The Wise Friend review: Stay safe at home

Books, Reviews

Ever thought you saw a shadow move out of the corner of your eye when you were alone? Even if you’re not prone to getting spooked, reading The Wise Friend after dark is very, very likely to creep you out…

Narrated by literature professor Patrick, Ramsey Campbell’s latest is a horror story that juxtaposes an exploration of artistic inspiration with the supernatural: Patrick’s aunt was a painter who fell to her death from a derelict tower block, after leaving her husband for a mysterious man whose face no-one can quite remember. When Patrick’s teenage son starts digging into her death – with the help of a mysterious new friend – Patrick worries that history might repeat itself, and begins his own investigation.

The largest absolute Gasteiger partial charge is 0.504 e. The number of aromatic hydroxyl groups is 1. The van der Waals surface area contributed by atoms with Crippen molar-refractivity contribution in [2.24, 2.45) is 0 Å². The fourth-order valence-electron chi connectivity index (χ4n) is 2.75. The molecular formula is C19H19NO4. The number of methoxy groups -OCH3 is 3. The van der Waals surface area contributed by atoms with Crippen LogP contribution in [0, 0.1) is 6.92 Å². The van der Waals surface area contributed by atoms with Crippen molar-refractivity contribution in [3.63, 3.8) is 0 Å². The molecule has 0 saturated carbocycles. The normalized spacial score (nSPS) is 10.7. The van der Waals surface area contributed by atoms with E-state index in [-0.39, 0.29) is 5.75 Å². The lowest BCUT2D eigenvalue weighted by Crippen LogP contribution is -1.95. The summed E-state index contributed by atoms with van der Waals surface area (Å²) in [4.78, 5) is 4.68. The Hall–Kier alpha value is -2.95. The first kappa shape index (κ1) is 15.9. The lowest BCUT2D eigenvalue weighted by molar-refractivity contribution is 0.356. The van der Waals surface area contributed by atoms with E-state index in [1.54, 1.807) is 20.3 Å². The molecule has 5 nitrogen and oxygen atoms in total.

A lot of the tropes in this novel will be very familiar to horror fans, such as the way everyone in Patrick’s life starts to doubt his sanity as he delves deeper into the occult. While Campbell’s prose style veers towards the self-conscious; he has a particularly frustrating habit of adding explanatory sentences to lines of dialogue, doubling the word count of virtually every conversation.

Yet, in spite of that, there’s just something goosebump-making about the entity at the heart of this story – the ‘wise friend’ of the title. The final chapters pay off the slowly ratcheted-up tension with some cinematic horror imagery, creating an elaborately conjured nightmare that’ll make you nervous the next time you find yourself alone in the dark…

The Wise Friend by Ramsey Campbell is available now from Flame Tree Press.

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